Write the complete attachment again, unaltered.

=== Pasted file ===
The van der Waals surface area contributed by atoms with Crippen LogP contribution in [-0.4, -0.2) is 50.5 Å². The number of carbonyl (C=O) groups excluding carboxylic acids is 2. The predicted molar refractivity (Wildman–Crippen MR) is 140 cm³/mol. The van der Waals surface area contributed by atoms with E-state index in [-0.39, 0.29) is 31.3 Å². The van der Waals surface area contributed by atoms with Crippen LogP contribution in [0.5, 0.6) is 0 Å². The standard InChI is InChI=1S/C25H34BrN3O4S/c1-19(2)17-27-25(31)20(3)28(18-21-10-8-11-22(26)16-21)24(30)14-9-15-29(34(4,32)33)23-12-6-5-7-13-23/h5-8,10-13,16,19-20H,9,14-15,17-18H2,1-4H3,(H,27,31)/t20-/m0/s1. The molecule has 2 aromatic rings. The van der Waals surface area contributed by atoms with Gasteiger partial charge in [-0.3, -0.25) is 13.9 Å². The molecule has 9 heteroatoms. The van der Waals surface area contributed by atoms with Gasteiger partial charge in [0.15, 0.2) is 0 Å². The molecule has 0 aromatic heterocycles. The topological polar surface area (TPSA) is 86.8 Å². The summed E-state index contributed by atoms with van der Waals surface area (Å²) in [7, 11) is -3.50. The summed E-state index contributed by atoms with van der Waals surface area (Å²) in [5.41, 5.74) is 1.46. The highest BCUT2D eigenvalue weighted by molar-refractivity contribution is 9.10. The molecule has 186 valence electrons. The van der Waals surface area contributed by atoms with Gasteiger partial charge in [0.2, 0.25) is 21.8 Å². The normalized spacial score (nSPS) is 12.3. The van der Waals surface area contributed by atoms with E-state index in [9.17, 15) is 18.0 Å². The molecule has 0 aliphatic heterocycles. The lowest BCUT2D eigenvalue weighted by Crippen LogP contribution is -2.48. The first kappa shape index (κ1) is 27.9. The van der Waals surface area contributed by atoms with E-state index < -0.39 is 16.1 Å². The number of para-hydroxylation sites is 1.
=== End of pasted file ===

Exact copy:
The van der Waals surface area contributed by atoms with Crippen LogP contribution in [-0.4, -0.2) is 50.5 Å². The number of carbonyl (C=O) groups excluding carboxylic acids is 2. The predicted molar refractivity (Wildman–Crippen MR) is 140 cm³/mol. The van der Waals surface area contributed by atoms with E-state index in [-0.39, 0.29) is 31.3 Å². The van der Waals surface area contributed by atoms with Crippen LogP contribution in [0.5, 0.6) is 0 Å². The standard InChI is InChI=1S/C25H34BrN3O4S/c1-19(2)17-27-25(31)20(3)28(18-21-10-8-11-22(26)16-21)24(30)14-9-15-29(34(4,32)33)23-12-6-5-7-13-23/h5-8,10-13,16,19-20H,9,14-15,17-18H2,1-4H3,(H,27,31)/t20-/m0/s1. The molecule has 2 aromatic rings. The van der Waals surface area contributed by atoms with Gasteiger partial charge in [-0.3, -0.25) is 13.9 Å². The molecule has 9 heteroatoms. The van der Waals surface area contributed by atoms with Gasteiger partial charge in [0.15, 0.2) is 0 Å². The molecule has 0 aromatic heterocycles. The topological polar surface area (TPSA) is 86.8 Å². The summed E-state index contributed by atoms with van der Waals surface area (Å²) in [7, 11) is -3.50. The summed E-state index contributed by atoms with van der Waals surface area (Å²) in [5.41, 5.74) is 1.46. The highest BCUT2D eigenvalue weighted by molar-refractivity contribution is 9.10. The molecule has 186 valence electrons. The van der Waals surface area contributed by atoms with Gasteiger partial charge in [0.2, 0.25) is 21.8 Å². The normalized spacial score (nSPS) is 12.3. The van der Waals surface area contributed by atoms with E-state index in [9.17, 15) is 18.0 Å². The molecule has 0 aliphatic heterocycles. The lowest BCUT2D eigenvalue weighted by Crippen LogP contribution is -2.48. The first kappa shape index (κ1) is 27.9. The van der Waals surface area contributed by atoms with E-state index < -0.39 is 16.1 Å². The number of para-hydroxylation sites is 1.